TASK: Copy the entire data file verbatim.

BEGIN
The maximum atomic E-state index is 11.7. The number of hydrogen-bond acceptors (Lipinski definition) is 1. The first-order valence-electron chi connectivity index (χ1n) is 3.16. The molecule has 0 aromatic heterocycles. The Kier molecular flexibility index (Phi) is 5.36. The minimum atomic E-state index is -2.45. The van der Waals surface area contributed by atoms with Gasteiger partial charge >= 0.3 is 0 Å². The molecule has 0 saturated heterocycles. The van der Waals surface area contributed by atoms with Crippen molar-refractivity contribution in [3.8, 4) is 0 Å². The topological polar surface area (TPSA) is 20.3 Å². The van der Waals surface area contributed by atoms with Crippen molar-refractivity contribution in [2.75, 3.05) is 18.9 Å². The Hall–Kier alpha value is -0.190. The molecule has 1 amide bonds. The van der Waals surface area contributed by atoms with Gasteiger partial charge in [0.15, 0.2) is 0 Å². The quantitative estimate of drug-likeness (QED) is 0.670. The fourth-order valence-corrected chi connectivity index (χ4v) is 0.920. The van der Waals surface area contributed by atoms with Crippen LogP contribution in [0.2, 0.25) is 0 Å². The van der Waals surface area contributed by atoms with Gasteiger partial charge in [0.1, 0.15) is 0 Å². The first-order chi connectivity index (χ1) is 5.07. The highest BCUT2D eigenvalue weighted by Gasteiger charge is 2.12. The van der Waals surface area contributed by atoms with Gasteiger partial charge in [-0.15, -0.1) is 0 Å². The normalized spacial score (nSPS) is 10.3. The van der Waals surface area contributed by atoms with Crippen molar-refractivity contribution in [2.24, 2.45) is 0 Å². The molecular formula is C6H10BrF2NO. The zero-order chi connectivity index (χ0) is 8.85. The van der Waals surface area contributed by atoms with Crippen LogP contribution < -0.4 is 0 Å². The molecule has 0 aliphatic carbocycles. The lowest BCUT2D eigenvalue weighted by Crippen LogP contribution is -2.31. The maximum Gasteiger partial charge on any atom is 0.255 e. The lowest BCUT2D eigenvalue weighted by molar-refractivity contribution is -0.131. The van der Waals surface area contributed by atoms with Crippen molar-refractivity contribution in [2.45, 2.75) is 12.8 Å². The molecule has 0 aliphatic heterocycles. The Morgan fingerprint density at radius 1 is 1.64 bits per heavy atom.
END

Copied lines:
The maximum atomic E-state index is 11.7. The number of hydrogen-bond acceptors (Lipinski definition) is 1. The first-order valence-electron chi connectivity index (χ1n) is 3.16. The molecule has 0 aromatic heterocycles. The Kier molecular flexibility index (Phi) is 5.36. The minimum atomic E-state index is -2.45. The van der Waals surface area contributed by atoms with Gasteiger partial charge >= 0.3 is 0 Å². The molecule has 0 saturated heterocycles. The van der Waals surface area contributed by atoms with Crippen molar-refractivity contribution in [3.8, 4) is 0 Å². The topological polar surface area (TPSA) is 20.3 Å². The van der Waals surface area contributed by atoms with Crippen molar-refractivity contribution in [2.75, 3.05) is 18.9 Å². The Hall–Kier alpha value is -0.190. The molecule has 1 amide bonds. The van der Waals surface area contributed by atoms with Gasteiger partial charge in [0.15, 0.2) is 0 Å². The quantitative estimate of drug-likeness (QED) is 0.670. The fourth-order valence-corrected chi connectivity index (χ4v) is 0.920. The van der Waals surface area contributed by atoms with Crippen LogP contribution in [0.2, 0.25) is 0 Å². The van der Waals surface area contributed by atoms with Gasteiger partial charge in [0.1, 0.15) is 0 Å². The first-order chi connectivity index (χ1) is 5.07. The highest BCUT2D eigenvalue weighted by Gasteiger charge is 2.12. The van der Waals surface area contributed by atoms with Gasteiger partial charge in [-0.15, -0.1) is 0 Å². The normalized spacial score (nSPS) is 10.3. The van der Waals surface area contributed by atoms with Crippen molar-refractivity contribution in [2.24, 2.45) is 0 Å². The molecular formula is C6H10BrF2NO. The zero-order chi connectivity index (χ0) is 8.85. The van der Waals surface area contributed by atoms with Crippen LogP contribution < -0.4 is 0 Å². The molecule has 0 aliphatic carbocycles. The lowest BCUT2D eigenvalue weighted by Crippen LogP contribution is -2.31. The maximum Gasteiger partial charge on any atom is 0.255 e. The lowest BCUT2D eigenvalue weighted by molar-refractivity contribution is -0.131. The van der Waals surface area contributed by atoms with Crippen molar-refractivity contribution in [2.45, 2.75) is 12.8 Å². The molecule has 0 aliphatic heterocycles. The Morgan fingerprint density at radius 1 is 1.64 bits per heavy atom.